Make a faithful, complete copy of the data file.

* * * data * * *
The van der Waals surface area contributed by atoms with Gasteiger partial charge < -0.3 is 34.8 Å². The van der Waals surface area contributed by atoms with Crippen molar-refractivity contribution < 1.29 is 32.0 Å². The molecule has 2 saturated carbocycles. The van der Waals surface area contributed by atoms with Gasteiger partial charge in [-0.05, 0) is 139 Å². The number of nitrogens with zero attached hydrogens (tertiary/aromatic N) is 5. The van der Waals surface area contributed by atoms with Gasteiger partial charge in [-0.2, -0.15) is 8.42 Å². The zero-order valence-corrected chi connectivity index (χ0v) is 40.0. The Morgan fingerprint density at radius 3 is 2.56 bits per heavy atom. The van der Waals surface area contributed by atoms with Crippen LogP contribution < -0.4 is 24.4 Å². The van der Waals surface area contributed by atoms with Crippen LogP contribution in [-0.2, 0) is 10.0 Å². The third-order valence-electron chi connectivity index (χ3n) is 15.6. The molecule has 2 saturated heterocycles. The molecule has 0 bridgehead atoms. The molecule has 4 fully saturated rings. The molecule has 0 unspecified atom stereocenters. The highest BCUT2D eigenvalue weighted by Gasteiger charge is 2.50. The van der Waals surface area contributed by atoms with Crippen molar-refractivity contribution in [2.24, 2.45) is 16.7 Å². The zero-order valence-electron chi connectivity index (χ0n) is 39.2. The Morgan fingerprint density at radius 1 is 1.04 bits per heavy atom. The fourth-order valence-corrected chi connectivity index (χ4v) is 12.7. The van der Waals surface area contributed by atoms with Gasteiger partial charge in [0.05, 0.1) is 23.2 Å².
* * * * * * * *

The van der Waals surface area contributed by atoms with Gasteiger partial charge < -0.3 is 34.8 Å². The van der Waals surface area contributed by atoms with Crippen molar-refractivity contribution < 1.29 is 32.0 Å². The molecule has 2 saturated carbocycles. The van der Waals surface area contributed by atoms with Gasteiger partial charge in [-0.05, 0) is 139 Å². The number of nitrogens with zero attached hydrogens (tertiary/aromatic N) is 5. The van der Waals surface area contributed by atoms with Gasteiger partial charge in [-0.2, -0.15) is 8.42 Å². The zero-order valence-corrected chi connectivity index (χ0v) is 40.0. The Morgan fingerprint density at radius 3 is 2.56 bits per heavy atom. The van der Waals surface area contributed by atoms with Crippen LogP contribution < -0.4 is 24.4 Å². The van der Waals surface area contributed by atoms with Crippen LogP contribution in [-0.2, 0) is 10.0 Å². The third-order valence-electron chi connectivity index (χ3n) is 15.6. The molecule has 2 saturated heterocycles. The molecule has 0 bridgehead atoms. The molecule has 4 fully saturated rings. The molecule has 0 unspecified atom stereocenters. The highest BCUT2D eigenvalue weighted by Gasteiger charge is 2.50. The van der Waals surface area contributed by atoms with Crippen molar-refractivity contribution in [2.24, 2.45) is 16.7 Å². The zero-order valence-electron chi connectivity index (χ0n) is 39.2. The Morgan fingerprint density at radius 1 is 1.04 bits per heavy atom. The fourth-order valence-corrected chi connectivity index (χ4v) is 12.7. The van der Waals surface area contributed by atoms with Gasteiger partial charge in [0.05, 0.1) is 23.2 Å².